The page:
Football clubs raided in match-fixing and fraud inquiry
Police are investigating several high-profile people involved in Belgian league football following a report that raised suspicion of financial irregularities and attempts to influence the outcome of games
This morning there were searches of 44 addresses in Belgium as well as 13 overseas. Several top clubs were being searched as police question a number of high-profile people involved in the domestic game.
De Standaard reports that the investigation is focusing on player agents Mogi Bayat and Dejan Veljkovic – who have been arrested – and the clubs with which they have done business. Police suspect financial irregularities in some of the player transfers organised by the two men. Former Anderlecht manager Herman Van Holsbeeck, Club Brugge coach Ivan Leko and referees Bart Vertenten and Sébastien Delferière have also been taken in for questioning.
The investigation began at the end of last year and centres on suspicious financial transactions, following a report by the federal police’s Sports Fraud Unit. It is focusing on money laundering, corruption and fraud, as well as match fixing during the last football season. The clubs searched this morning were Anderlecht, Club Brugge, AA Gent, Racing Genk (pictured), Standard, Lokeren, Mechelen, Oostende and Kortrijk.
The public prosecutor released a statement this afternoon confirming that documents and assets had been seized, with a number of people arrested or taken in for questioning. “Some brokers in the football players market – independently from one another – would have schemed to hide commissions at players’ transfers, remunerations of players and trainers and other payments for the Belgian authorities and other people involved in the transactions,” it said. “During the investigation further indications surfaced of possible influencing of contests in the competition season 2017-2018.”
Since becoming an agent eight years ago, Bayat has become the most powerful agent in the country. He has been involved in transfers at almost all the top clubs, as the middleman between club and players. While his financial affairs are under investigation, he is not thought to be suspected of match fixing.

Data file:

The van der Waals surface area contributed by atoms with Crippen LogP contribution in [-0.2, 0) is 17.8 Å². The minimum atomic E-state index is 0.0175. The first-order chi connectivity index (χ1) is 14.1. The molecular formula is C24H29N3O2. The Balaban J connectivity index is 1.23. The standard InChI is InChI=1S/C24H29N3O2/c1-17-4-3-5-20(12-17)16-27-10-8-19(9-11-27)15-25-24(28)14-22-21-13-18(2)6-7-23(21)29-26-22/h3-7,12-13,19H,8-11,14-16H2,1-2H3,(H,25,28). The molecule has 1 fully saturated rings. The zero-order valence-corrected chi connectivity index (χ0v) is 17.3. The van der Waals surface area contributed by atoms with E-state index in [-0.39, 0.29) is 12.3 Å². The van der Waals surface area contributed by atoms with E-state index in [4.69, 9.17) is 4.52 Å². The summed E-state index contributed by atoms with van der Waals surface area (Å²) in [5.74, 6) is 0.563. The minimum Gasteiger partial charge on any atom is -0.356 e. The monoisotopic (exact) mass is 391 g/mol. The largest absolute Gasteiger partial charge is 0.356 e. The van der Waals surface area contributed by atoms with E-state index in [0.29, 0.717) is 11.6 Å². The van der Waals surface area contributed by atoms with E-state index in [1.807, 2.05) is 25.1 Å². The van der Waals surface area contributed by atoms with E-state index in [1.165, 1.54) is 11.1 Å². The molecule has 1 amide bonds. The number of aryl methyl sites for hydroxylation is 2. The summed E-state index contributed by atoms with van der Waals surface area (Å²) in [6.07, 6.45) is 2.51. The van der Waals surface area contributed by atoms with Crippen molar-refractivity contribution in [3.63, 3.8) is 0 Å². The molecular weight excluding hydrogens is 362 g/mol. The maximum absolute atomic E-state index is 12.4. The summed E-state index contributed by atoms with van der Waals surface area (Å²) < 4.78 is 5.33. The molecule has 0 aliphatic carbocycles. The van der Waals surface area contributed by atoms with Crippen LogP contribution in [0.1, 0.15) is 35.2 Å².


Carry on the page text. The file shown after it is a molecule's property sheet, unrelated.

Veljkovic has placed several players in recent years at KV Mechelen and Lokeren and has links to other clubs. His financial affairs are in question, and he is suspected of match fixing, according to De Standaard. As well as the raids in Belgium, there have been searches in other countries where Bayat and Veljkovic have interests, including Malta, Cyprus, Macedonia and Serbia. Investigators are looking for files relating to transfers in which the two were involved.
The Belgian football association, KBVB, put out a statement in response to the raids. “The KBVB is aware of the judicial investigation that affects various actors in Belgian football,” it said. “The Union will – if requested – of course contribute to the inquiry in complete transparency. Out of respect for the ongoing procedure, the KBVB will not make any further comment for the time being.”
Club Brugge has stated that it is fully cooperating with the investigation. The club’s chair told De Tijd that it had handed over contracts and other documents to police, which he said will show that “everything is clean and in order”.
On Twitter, sports minister Philippe Muyters called for transparency and cooperation from the world of football, saying players and fans had a right to expect an honest sport, while justice minister Koen Geens said that match fixing undermines integrity in sport.
Photo: Joris Vliegen/Belga